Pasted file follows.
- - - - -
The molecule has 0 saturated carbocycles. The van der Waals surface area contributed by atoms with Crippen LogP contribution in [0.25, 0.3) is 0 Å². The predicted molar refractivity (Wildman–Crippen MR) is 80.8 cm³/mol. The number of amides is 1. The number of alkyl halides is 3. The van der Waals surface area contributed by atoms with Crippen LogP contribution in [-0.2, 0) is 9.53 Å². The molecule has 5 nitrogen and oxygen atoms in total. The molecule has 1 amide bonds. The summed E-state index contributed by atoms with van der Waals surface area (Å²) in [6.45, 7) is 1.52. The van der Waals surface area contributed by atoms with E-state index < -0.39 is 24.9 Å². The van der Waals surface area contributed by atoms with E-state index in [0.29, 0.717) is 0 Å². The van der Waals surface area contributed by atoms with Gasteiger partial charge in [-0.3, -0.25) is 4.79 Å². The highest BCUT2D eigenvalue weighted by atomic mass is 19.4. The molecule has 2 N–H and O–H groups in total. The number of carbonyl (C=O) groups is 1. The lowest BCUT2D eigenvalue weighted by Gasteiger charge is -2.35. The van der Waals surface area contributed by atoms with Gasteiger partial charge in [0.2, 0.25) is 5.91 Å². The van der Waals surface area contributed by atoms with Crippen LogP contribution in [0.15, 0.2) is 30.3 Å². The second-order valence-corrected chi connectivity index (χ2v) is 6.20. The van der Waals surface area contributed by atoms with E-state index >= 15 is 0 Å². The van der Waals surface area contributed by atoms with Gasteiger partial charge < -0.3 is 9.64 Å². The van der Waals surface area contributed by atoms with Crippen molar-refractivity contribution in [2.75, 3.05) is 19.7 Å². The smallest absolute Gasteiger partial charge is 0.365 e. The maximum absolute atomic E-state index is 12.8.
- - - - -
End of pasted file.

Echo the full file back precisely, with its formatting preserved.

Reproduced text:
The molecule has 0 saturated carbocycles. The van der Waals surface area contributed by atoms with Crippen LogP contribution in [0.25, 0.3) is 0 Å². The predicted molar refractivity (Wildman–Crippen MR) is 80.8 cm³/mol. The number of amides is 1. The number of alkyl halides is 3. The van der Waals surface area contributed by atoms with Crippen LogP contribution in [-0.2, 0) is 9.53 Å². The molecule has 5 nitrogen and oxygen atoms in total. The molecule has 1 amide bonds. The summed E-state index contributed by atoms with van der Waals surface area (Å²) in [6.45, 7) is 1.52. The van der Waals surface area contributed by atoms with E-state index < -0.39 is 24.9 Å². The van der Waals surface area contributed by atoms with E-state index in [0.29, 0.717) is 0 Å². The van der Waals surface area contributed by atoms with Gasteiger partial charge in [-0.3, -0.25) is 4.79 Å². The highest BCUT2D eigenvalue weighted by atomic mass is 19.4. The molecule has 2 N–H and O–H groups in total. The number of carbonyl (C=O) groups is 1. The lowest BCUT2D eigenvalue weighted by Gasteiger charge is -2.35. The van der Waals surface area contributed by atoms with Gasteiger partial charge in [0.2, 0.25) is 5.91 Å². The van der Waals surface area contributed by atoms with Crippen LogP contribution in [0.15, 0.2) is 30.3 Å². The second-order valence-corrected chi connectivity index (χ2v) is 6.20. The van der Waals surface area contributed by atoms with E-state index >= 15 is 0 Å². The van der Waals surface area contributed by atoms with Gasteiger partial charge < -0.3 is 9.64 Å². The van der Waals surface area contributed by atoms with Crippen molar-refractivity contribution in [2.75, 3.05) is 19.7 Å². The smallest absolute Gasteiger partial charge is 0.365 e. The maximum absolute atomic E-state index is 12.8.